Gov. Rick Scott's claims of "rampant fraud" in Florida's midterm election has been criticized by Democrats, elections supervisors and constitutional scholars.

But his rhetoric has also placed him in an awkward spot.

Next week, he could be facing a choice of whether to certify the election results. If the election — and the recounts — is truly fraudulent, as he asserts, how could he possibly certify it?

The decision is scheduled to be made on Tuesday, during a meeting of the Florida Elections Canvassing Commission, an obscure board that meets a few times a year to certify the results of each federal, state and multi-county election.

The commission consists of Scott and two Cabinet members he picks. In normal years, the commission's work is brief and unceremonious.

But this year, Scott faces a conflict of interest. He's in the Florida U.S. Senate race that he would (or wouldn't) certify, and his his opponent, incumbent Democratic senator Bill Nelson, says Scott should recuse himself.

The League of Women Voters of Florida has filed a federal lawsuit requiring Scott to do just that. The case has a hearing before U.S. District Judge Mark Walker on Wednesday morning.

"We don't think that he should be his own judge," said Lisa Hall, secretary for the League of Women Voters of Florida. "He should not be determining the outcome of his own election."

Scott is clinging to a narrow lead over Nelson, who hopes an expected manual recount will put him over the top.

On Tuesday, Scott's office could not say whether the governor would step down, or even which members of the Cabinet he will appoint. And one of his senior advisors, when pressed on national television, has avoided answering the question.

There is precedent for Scott stepping down. He did it four years ago, when he and the three other members of the Cabinet were on the ballot. He appointed then-state Senate President Don Gaetz, Sen. Rob Bradley and Sen. Kelli Stargel to fill in for them.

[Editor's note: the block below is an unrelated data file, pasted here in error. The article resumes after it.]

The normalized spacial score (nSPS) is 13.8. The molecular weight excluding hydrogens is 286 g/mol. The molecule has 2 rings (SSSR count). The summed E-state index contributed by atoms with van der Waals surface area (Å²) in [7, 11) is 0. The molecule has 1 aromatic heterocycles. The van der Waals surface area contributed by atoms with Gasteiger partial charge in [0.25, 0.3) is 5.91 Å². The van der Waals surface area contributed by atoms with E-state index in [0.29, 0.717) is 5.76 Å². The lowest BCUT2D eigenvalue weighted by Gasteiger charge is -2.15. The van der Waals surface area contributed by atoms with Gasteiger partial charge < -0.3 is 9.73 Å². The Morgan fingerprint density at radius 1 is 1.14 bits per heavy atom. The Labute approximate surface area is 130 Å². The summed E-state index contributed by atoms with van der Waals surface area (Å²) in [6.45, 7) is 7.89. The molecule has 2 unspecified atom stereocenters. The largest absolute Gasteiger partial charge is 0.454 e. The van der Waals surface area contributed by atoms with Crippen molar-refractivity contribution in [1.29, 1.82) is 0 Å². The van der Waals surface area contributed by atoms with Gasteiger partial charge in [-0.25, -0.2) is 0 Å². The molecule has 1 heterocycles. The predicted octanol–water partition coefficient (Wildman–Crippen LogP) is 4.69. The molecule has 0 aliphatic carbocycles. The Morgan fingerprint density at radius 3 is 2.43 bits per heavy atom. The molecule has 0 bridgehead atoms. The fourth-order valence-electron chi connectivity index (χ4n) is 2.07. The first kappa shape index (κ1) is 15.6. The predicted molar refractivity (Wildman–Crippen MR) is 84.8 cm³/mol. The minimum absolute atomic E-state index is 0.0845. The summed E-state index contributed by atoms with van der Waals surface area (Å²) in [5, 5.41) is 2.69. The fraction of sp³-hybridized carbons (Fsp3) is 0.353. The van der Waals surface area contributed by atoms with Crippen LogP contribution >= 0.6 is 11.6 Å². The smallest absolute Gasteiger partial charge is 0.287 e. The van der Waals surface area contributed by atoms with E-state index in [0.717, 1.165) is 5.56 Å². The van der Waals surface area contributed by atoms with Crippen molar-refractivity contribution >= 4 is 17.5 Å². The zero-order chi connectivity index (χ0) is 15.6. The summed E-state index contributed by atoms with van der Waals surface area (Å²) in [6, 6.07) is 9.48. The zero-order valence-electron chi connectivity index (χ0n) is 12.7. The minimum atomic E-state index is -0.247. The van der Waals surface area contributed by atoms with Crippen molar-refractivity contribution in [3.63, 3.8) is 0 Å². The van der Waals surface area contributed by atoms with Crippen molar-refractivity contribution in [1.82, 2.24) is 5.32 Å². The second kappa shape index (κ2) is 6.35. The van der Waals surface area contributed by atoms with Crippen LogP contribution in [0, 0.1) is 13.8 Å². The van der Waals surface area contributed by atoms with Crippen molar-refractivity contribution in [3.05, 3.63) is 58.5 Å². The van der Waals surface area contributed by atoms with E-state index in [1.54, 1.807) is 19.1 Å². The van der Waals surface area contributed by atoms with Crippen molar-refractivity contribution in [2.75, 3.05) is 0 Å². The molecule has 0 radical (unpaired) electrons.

Perhaps the most memorable canvassing commission controversy came in 2000, however, when Florida's flawed elections and subsequent recount left the nation wondering who would be president.

Then-Gov. Jeb Bush stepped down to avoid conflicts over his brother, George W. Bush, being on the ballot. In his place, Jeb Bush appointed then-Agriculture Commissioner Bob Crawford, a Democrat who had endorsed both Bushes in 1998 and 2000.

"It was about four or five weeks of almost pure hell for me," Crawford recalled Tuesday. "I had death threats that still lingered on for a while."

Crawford said that the job is essentially ceremonial. Meetings of the commission last barely five minutes, with the three members sitting around signing papers including the vote totals for each federal, state and multi-county race.

Because the board doesn't set policy, Crawford said there's no downside for the governor to recuse himself.

"If it was me, I would recuse myself," Crawford said. "At this point, if he recuses himself, he has nothing to worry about. By staying on there, it does raise the specter of a conflict."

The situation is especially awkward for Scott, who watched his lead in the Senate race dwindle since election night as elections supervisors in Broward and Palm Beach counties continued to count ballots.

Scott attributed the dwindling lead to "unethical liberals" who were committing "fraud," an allegation that's been repeated by President Donald Trump, U.S. Sen. Marco Rubio and other top Republicans.

There is no evidence of voter fraud, according to Florida's Secretary of State, the Palm Beach County State Attorney and a Broward County judge, who on Monday encouraged both sides to "ramp down the rhetoric."

Crawford said he can understand why the governor is upset, considering the incompetence that's happened so far. But by the time the results are certified, Crawford said any doubts about the results should be dispelled.

"That would be awkward if, in the final analysis, the governor still had the position there's fraud," Crawford said. "There's hundreds of people working on this and lawyers everywhere. You're not going to have any fraud."

-Times research Caryn Baird and The Associated Press contributed to this report.